'Nav' means 'nine' and 'ratri' means 'night'. Thus, 'Navratri' means 'nine nights'. There are many legends attached to the conception of Navratri like all Indian festivals. All of them are related to Goddess Shakti (Hindu Mother Goddess) and her various forms. It is one of the most celebrated festivals of Hindu calendar, it holds special significance for Gujratis and Bengalis and one can see it in the zeal and fervor of the people with which they indulge in the festive activities of the season. Dandiya and Garba Rass are the highlights of the festival in Gujarat, while farmer sow seeds and thank the Goddess for her blessings and pray for better yield. In older times, Navratri was associated with the fertility of Mother Earth who feed us as her children.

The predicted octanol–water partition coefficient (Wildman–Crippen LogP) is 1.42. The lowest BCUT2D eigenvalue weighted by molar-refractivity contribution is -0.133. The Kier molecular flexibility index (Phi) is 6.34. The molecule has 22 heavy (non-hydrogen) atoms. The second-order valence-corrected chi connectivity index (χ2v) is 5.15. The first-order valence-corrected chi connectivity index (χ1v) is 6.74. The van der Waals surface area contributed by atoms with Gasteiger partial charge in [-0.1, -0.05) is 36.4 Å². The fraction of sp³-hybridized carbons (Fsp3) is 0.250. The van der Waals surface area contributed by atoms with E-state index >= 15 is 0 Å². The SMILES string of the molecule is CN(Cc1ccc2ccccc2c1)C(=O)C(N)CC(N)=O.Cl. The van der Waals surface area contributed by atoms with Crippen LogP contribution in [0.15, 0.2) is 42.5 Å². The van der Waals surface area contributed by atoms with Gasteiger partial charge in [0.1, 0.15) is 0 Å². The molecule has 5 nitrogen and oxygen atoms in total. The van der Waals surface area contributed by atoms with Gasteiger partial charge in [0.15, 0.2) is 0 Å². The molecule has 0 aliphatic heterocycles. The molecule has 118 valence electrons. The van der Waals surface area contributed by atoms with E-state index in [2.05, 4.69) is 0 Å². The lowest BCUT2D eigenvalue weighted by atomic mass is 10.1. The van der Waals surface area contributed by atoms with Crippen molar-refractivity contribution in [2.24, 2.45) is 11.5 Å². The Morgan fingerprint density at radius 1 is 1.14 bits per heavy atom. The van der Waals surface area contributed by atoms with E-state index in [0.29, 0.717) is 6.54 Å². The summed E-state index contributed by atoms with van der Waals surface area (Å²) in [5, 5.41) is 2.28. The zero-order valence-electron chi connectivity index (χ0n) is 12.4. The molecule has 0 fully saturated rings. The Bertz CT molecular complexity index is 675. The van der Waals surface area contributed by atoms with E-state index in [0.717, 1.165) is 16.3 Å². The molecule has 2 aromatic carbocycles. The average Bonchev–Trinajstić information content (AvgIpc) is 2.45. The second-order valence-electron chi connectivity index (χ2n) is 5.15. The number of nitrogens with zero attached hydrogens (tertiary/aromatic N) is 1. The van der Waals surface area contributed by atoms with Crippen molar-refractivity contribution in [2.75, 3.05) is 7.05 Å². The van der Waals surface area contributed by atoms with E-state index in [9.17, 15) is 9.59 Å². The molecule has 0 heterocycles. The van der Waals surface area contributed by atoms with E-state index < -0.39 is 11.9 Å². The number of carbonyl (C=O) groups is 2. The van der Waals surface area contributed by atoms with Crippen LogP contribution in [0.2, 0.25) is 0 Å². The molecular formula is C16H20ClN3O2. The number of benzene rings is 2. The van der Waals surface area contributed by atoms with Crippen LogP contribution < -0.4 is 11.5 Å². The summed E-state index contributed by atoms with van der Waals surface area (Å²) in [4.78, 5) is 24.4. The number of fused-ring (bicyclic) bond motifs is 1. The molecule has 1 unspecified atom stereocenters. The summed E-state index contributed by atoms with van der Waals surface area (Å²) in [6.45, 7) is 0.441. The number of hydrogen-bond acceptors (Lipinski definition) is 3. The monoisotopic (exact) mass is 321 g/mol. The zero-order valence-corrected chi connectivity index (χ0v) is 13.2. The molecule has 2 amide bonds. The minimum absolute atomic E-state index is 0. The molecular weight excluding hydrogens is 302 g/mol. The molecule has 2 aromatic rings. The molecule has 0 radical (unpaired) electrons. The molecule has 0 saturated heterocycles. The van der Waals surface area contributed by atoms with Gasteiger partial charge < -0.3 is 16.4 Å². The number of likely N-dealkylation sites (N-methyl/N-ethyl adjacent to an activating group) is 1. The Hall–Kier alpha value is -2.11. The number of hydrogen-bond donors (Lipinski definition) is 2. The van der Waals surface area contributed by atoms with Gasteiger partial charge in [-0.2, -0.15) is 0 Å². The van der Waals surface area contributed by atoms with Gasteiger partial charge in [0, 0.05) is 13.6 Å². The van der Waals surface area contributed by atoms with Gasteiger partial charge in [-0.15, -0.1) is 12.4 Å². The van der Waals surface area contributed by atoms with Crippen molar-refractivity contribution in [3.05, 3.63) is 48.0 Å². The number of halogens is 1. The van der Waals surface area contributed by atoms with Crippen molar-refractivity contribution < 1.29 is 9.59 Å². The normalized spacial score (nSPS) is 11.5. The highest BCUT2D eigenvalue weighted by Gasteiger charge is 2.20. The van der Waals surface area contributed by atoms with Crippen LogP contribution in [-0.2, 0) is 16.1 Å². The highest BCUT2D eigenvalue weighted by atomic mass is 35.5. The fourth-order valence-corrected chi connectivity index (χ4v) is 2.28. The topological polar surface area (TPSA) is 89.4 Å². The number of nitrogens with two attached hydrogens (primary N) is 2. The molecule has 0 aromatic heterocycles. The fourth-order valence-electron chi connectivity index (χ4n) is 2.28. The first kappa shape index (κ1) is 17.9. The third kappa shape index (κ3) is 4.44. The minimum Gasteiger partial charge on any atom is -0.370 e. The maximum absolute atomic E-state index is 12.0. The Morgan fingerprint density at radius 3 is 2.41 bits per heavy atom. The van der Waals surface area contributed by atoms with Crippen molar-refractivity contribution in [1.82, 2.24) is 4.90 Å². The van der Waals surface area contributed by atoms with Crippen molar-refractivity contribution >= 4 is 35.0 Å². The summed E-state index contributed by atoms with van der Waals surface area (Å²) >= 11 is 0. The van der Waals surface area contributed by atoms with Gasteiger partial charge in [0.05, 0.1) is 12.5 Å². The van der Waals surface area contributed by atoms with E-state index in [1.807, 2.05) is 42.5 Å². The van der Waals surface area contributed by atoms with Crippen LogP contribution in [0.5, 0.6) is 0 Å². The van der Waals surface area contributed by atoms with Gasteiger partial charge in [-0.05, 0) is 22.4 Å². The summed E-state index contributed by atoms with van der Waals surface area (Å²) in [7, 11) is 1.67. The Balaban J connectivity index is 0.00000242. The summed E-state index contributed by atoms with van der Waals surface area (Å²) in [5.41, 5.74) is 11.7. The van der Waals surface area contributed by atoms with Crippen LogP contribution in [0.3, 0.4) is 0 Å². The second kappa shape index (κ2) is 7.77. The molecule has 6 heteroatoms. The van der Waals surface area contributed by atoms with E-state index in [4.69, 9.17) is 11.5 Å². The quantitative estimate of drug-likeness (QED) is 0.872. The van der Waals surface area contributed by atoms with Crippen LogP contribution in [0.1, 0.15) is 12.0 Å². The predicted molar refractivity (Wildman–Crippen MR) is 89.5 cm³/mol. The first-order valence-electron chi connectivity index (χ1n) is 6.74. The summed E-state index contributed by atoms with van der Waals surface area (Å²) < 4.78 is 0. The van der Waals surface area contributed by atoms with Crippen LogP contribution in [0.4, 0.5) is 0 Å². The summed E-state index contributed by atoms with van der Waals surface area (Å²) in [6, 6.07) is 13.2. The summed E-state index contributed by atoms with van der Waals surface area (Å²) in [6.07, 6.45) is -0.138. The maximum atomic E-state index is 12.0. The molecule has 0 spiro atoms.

The first three days of Navratri are dedicated to Goddess Durga (Warrior Goddess) dressed in red and mounted on a lion. Her various incarnations - Kumari, Parvati and Kali - are worshipped during these days. They represent the three different classes of womanhood that include the child, the young girl and the mature woman. Next three days are dedicated to Goddess Lakshmi (Goddess of Wealth and Prosperity), dressed in gold and mounted on an owl and finally, last three are dedicated to Goddess Saraswati (Goddess Of Knowledge), dressed in milky white and mounted on a pure white swan. Sweetmeats are prepared for the celebrations. Children and adults dress up in new bright-colored dresses for the night performances.